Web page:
Time has claimed many of the street fighters who rebelled against the police raid of a New York City gay bar 50 years ago, in what has become known as the Stonewall uprising. Those who remain are still a little astounded at what they did.
Standing outside the Greenwich Village tavern one recent morning, at what is now the Stonewall National Monument, Mark Segal recalled the spirit of 1969, when protests against the war in Vietnam coincided with the African-American, Latino and women’s rights movements.
Gay power was next.
“Standing across the street that night, that little 18-year-old boy who is me, I never thought that I’d be here 50 years later talking about it. We didn’t know it was history. We just … knew it had changed,” said Segal, now 68, who has been at the forefront of the LGBTQ rights movement ever since.
On June 28, 1969, New York police raided the Stonewall Inn, ostensibly to bust an illegal Mafia-owned establishment selling watered-down liquor without a license. But police also abused the patrons as they had done to gays many times before. Police also suspected the bar’s management was blackmailing wealthy customers by threatening to out them as gay.
The patrons of the Stonewall, including Segal, had had enough, and they fought back.
“When I stood here in the midst of it all, I remember saying to myself in just an instant: OK, this is what I’m going to do for the rest of my life,” Segal said.
On June 6, just weeks before the city was expected to welcome 4 million visitors to mark 50 years since the uprising, the New York Police Department apologized for the first time for the raid.
New York has been designated the site of World Pride this year and parades around the globe are set for June 30.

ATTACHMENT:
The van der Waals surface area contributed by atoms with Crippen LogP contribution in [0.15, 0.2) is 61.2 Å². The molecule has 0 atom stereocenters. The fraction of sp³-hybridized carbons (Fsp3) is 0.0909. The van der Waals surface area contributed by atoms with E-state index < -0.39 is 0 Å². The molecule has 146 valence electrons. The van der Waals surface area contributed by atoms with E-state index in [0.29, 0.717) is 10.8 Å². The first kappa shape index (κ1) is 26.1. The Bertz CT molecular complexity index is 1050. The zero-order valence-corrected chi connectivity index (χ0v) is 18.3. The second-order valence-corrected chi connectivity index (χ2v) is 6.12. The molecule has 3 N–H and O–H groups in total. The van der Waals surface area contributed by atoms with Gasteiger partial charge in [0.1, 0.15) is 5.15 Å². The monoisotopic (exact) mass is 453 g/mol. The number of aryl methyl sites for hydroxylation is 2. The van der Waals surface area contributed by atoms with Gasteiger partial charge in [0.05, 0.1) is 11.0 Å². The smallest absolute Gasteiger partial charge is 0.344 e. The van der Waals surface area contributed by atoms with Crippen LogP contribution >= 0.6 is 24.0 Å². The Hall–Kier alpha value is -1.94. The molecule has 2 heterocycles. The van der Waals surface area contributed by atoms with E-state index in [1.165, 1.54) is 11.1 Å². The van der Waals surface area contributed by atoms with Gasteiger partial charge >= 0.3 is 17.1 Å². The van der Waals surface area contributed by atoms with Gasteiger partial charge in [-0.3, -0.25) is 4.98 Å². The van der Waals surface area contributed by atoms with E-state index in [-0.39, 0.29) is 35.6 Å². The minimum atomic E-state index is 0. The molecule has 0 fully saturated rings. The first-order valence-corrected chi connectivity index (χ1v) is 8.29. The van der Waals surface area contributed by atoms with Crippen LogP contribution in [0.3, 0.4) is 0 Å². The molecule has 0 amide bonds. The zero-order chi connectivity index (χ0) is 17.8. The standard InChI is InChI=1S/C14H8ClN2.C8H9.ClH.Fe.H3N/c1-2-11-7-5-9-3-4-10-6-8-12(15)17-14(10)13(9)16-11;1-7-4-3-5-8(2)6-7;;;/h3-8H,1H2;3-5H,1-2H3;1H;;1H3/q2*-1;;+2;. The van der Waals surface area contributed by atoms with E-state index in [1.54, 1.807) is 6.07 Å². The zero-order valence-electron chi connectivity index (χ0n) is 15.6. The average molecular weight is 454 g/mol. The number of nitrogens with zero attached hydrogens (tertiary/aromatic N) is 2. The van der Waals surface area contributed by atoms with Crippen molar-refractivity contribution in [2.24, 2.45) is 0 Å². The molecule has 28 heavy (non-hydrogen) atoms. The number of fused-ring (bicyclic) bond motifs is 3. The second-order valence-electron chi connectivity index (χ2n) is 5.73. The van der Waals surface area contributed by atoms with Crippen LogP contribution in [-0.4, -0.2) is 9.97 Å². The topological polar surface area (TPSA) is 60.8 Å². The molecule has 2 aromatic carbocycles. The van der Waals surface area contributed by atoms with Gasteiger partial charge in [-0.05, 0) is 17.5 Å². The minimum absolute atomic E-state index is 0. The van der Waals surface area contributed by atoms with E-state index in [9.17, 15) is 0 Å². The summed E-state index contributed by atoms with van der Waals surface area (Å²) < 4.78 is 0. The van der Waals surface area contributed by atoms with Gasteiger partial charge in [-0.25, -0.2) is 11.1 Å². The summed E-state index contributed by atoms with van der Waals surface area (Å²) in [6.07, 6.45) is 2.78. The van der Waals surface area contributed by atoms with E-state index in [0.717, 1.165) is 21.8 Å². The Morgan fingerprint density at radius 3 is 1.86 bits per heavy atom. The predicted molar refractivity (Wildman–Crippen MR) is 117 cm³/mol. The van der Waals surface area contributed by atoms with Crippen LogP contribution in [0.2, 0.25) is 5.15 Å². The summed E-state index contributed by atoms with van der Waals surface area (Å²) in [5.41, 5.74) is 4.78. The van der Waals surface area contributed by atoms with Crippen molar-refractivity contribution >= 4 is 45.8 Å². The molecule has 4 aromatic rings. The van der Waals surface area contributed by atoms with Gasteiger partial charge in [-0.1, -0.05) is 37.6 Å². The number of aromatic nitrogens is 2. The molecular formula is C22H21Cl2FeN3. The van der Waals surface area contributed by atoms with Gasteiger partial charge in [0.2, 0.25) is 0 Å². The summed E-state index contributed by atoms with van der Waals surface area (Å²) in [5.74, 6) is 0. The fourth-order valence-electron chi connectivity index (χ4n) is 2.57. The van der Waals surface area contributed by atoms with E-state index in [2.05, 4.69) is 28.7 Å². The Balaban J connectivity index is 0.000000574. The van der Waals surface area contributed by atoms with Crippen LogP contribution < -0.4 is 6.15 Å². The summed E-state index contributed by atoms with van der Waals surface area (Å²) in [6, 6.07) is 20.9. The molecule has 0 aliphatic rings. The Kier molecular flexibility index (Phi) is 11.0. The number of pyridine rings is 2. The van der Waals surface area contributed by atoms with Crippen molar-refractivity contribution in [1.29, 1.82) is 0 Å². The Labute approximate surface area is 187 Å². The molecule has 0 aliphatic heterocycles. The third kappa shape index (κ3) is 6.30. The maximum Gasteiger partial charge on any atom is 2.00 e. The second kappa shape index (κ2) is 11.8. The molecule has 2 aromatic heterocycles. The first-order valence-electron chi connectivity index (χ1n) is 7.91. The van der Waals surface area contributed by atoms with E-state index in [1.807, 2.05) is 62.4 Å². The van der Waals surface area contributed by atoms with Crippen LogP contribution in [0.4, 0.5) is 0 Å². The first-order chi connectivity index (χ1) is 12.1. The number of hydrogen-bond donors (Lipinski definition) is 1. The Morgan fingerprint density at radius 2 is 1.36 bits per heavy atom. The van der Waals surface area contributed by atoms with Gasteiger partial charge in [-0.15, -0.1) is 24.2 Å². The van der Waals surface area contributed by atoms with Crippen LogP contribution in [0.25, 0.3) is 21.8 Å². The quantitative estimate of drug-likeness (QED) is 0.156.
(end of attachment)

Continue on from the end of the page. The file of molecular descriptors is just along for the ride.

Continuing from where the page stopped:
It all started with those who were kicked out of the bar and onto Christopher Street that night. They gathered near the door, soon to be joined by an unruly crowd.
Protesters started throwing coins, then beer cans and bottles, according to David Carter’s meticulous retelling in the 2004 book “Stonewall: The Riots that Sparked the Gay Revolution.” At some point a lobbed cobblestone landed on a patrol car, prompting the police to barricade themselves inside.
The crowd grew larger, and more restless, hurling bricks, fuel-filled bottles and garbage cans. Some people tried to light the place on fire, while others battered the plywood window with a parking meter.
Meanwhile, the cops inside feared for their lives, pistols at the ready, according to Carter’s account, but Deputy Inspector Seymour Pine ordered them to hold fire unless he shot first.
The police were shocked, Carter writes, not just by how rapidly the crowd had grown, but that normally acquiescent homosexuals were out in force, shouting “Gay power!”
“It’s like Rosa Parks when she wouldn’t give up her seat on the bus. You can only push people around for so long,” said Randy Wicker, 81, who was active in gay rights even before Stonewall. “And once they get a certain sense of self-respect, they say I’m tired of being treated this way, they resist.”
Eventually, the fire department and police riot squad known as the Tactical Patrol Force (TPF) arrived, breaking up the crowd. But there was more rioting and street battles with the TPF the next night, and an atmosphere of more subdued tension lingered in Greenwich Village for a few more days before one final night of outrage.
Suddenly, lesbian, gay, bisexual, transgender and other queer people were motivated and organized.
At the time being gay was virtually illegal and anti-discrimination laws nonexistent, but Greenwich Village was relatively free territory for all: butch lesbians, drag queens, street queens, transgender women of color and of course gay men. The Stonewall Inn welcomed everybody.
“We had lesbians, fag hags, African-Americans. Most of the drag queens were Spanish. It was a very mixed,” said a man who goes only by the name Tree. He recalls dancing in the bar the night of the raid and is now a bartender at the inn.
“But we wouldn’t drink the liquor because we heard what they did to it to fill up the bottles.”
Among the groups born out of Stonewall was the Gay Liberation Front, which made a statement simply by putting the word gay in its name, said John Knoebel, one of its early activists. Homosexual was in more common usage, and pro-gay advocates were called homophiles.
“‘Gay’ as a word was a new, dynamic radical word to use,” Knoebel said. “We were the first organization that actually called ourselves gay and that was an offensive word to many people. We were naming ourselves and identifying ourselves and finally out of the closet and open and radical.”
Reporting by Daniel Trotta in New York; Additional reporting by Dan Fastenberg; Editing by Frank McGurty and Grant McCool